HARDI/QSpace Imaging  




Time 
Prog # 

11:00  33. 
QSpace Diffusion Weighted MRI Analyzed with Maximizing Rician
Likelihood Improves Reliability and Tissue Contrast Bennett Allan Landman^{1}, Jonathan Andrew David Farrell^{1},^{ 2}, Seth A. Smith^{2},^{ 3}, Peter C. van Zijl,^{ 23}, Jerry L. Prince^{1} ^{1}Johns Hopkins University, Baltimore, Maryland, USA; ^{2}Kennedy Krieger Institute, Baltimore, Maryland, USA; ^{3}Johns Hopkins University School of Medicine, Baltimore, Maryland, USA Qspace imaging is an emerging diffusion weighted MR imaging technique that shows great promise in classifying changes in tissue microstructure. Unlike diffusion tensor imaging, qspace imaging identifies the molecular diffusion probability density function without the need to assume a Gaussian distribution. Traditional analysis techniques use limited diffusion models (e.g., biexponential) to regularize noisy data and do not properly account for the properties of Rician noise. We present a robust Mestimator for diffusion probability density functions based on maximum likelihood. In simulation and in vivo spinal cord, the method improves reliability of the estimated probability functions and increases tissue contrast. 

11:12  34. 
Computation of Diffusion Function Measures in QSpace Using Magnetic
Resonance Hybrid Diffusion Imaging YuChien Wu^{1},^{ 2}, Aaron S. Field,^{ 23}, Andrew L. Alexander,^{ 23} ^{1}University of WisconsinMadison, Madison , Wisconsin, USA; ^{2}Madison, Wisconsin, USA; ^{3}University of WisconsinMadison, Madison, Wisconsin, USA The distribution of water diffusion in biological tissues may be estimated by a 3D Fourier Transform (FT) of diffusionweighted measurements in qspace. In this study, methods for estimating diffusion spectrum measures (the zerodisplacement probability, the meansquared displacement, and the orientation distribution function) directly from the qspace signals are described. These methods were evaluated using both computer simulations and hybrid diffusion imaging (HYDI) measurements on a human brain. This new direct computation approach reduces HYDI data processing time and image artifacts arising from 3D FT and regridding interpolation. In addition, it is less sensitive to the noise and qspace truncation effects.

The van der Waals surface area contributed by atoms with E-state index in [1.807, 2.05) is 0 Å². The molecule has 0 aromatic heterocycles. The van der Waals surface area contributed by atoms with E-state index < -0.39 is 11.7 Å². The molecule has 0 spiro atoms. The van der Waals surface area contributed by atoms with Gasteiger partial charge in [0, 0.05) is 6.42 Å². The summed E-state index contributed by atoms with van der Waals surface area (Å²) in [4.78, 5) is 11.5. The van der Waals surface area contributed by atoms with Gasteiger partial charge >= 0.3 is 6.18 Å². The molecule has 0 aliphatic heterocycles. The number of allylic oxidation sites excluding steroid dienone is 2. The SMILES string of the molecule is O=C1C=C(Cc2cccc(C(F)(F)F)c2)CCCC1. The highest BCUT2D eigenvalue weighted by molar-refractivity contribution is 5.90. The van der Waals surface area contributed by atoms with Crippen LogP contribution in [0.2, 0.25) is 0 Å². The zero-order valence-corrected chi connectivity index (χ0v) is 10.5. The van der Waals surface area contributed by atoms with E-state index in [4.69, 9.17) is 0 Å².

11:24 
35. 
Simple Harmonic Oscillator Based Estimation and Reconstruction for
OneDimensional QSpace MR Evren Ozarslan^{1}, Cheng Guan Koay, Peter J. Basser ^{1}National Institutes of Health, Bethesda, Maryland, USA Dependence of the diffusionweighted MR signal on the diffusion gradient strength was represented as a series of eigenfunctions of the simple harmonic oscillator Hamiltonian. This formulation made it possible to rapidly estimate the ensemble average propagator and potentially useful descriptors such as its moments and returntoorigin probability. The proposed technique has significant advantages over the previously employed biexponential curve fitting and cumulant expansion methods. Unlike these approaches, the simple harmonic oscillator based method is linear, and capable of approximating complicated signal profiles such as nonmonotonic patterns due to diffractionlike effects. 

11:36 
36. 
Analysis of High BValue Diffusion Images Using Fractional Order
Calculus Xiaohong Joe Zhou^{1},^{ 2}, Osama Abdullah^{2}, Dumitru Baleanu^{3}, Richard L. Magin^{2} ^{1}University of Illinois Medical Center, Chicago, Illinois, USA; ^{2}University of Illinois at Chicago, Chicago, Illinois, USA; ^{3}Cankaya University, Ankara, Turkey It is well known that diffusioninduced MR signal loss deviates from monoexponential decay, especially at high bvalues. We demonstrate that the anomalous diffusion behavior can be characterized by extending the BlochTorrey equation through application of the operators of fractional calculus. Theoretical analyses and experimental results have shown that a model for anomalous diffusion can be established by directly solving the fractionalized BlochTorrey equation in time and space. Using this mathematical tool, we may extend the applications of diffusion imaging beyond simply evaluating apparent diffusion coefficients and stretched exponential constant α, and eventually reveal new parameters related to tissue microenvironment. 

11:48  37. 
Towards Better Understanding of Brain Tissue Using Directional